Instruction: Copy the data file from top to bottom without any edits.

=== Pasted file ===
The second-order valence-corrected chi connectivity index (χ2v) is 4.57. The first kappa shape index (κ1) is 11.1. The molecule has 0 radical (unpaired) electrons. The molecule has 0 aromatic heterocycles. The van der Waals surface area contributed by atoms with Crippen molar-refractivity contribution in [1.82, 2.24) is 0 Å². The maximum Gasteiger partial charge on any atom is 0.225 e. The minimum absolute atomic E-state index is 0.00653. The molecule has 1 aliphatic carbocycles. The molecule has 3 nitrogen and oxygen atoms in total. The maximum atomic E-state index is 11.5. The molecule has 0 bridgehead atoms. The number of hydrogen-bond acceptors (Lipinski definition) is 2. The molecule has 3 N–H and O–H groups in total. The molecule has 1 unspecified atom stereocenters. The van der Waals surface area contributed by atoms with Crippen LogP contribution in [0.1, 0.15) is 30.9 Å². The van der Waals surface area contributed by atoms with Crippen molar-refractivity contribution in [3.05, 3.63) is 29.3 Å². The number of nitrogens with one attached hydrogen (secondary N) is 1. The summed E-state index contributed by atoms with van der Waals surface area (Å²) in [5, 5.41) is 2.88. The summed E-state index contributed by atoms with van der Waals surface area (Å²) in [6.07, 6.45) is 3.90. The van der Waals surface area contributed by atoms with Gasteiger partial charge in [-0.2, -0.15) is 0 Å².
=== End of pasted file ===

The second-order valence-corrected chi connectivity index (χ2v) is 4.57. The first kappa shape index (κ1) is 11.1. The molecule has 0 radical (unpaired) electrons. The molecule has 0 aromatic heterocycles. The van der Waals surface area contributed by atoms with Crippen molar-refractivity contribution in [1.82, 2.24) is 0 Å². The maximum Gasteiger partial charge on any atom is 0.225 e. The minimum absolute atomic E-state index is 0.00653. The molecule has 1 aliphatic carbocycles. The molecule has 3 nitrogen and oxygen atoms in total. The maximum atomic E-state index is 11.5. The molecule has 0 bridgehead atoms. The number of hydrogen-bond acceptors (Lipinski definition) is 2. The molecule has 3 N–H and O–H groups in total. The molecule has 1 unspecified atom stereocenters. The van der Waals surface area contributed by atoms with Crippen LogP contribution in [0.1, 0.15) is 30.9 Å². The van der Waals surface area contributed by atoms with Crippen molar-refractivity contribution in [3.05, 3.63) is 29.3 Å². The number of nitrogens with one attached hydrogen (secondary N) is 1. The summed E-state index contributed by atoms with van der Waals surface area (Å²) in [5, 5.41) is 2.88. The summed E-state index contributed by atoms with van der Waals surface area (Å²) in [6.07, 6.45) is 3.90. The van der Waals surface area contributed by atoms with Gasteiger partial charge in [-0.2, -0.15) is 0 Å².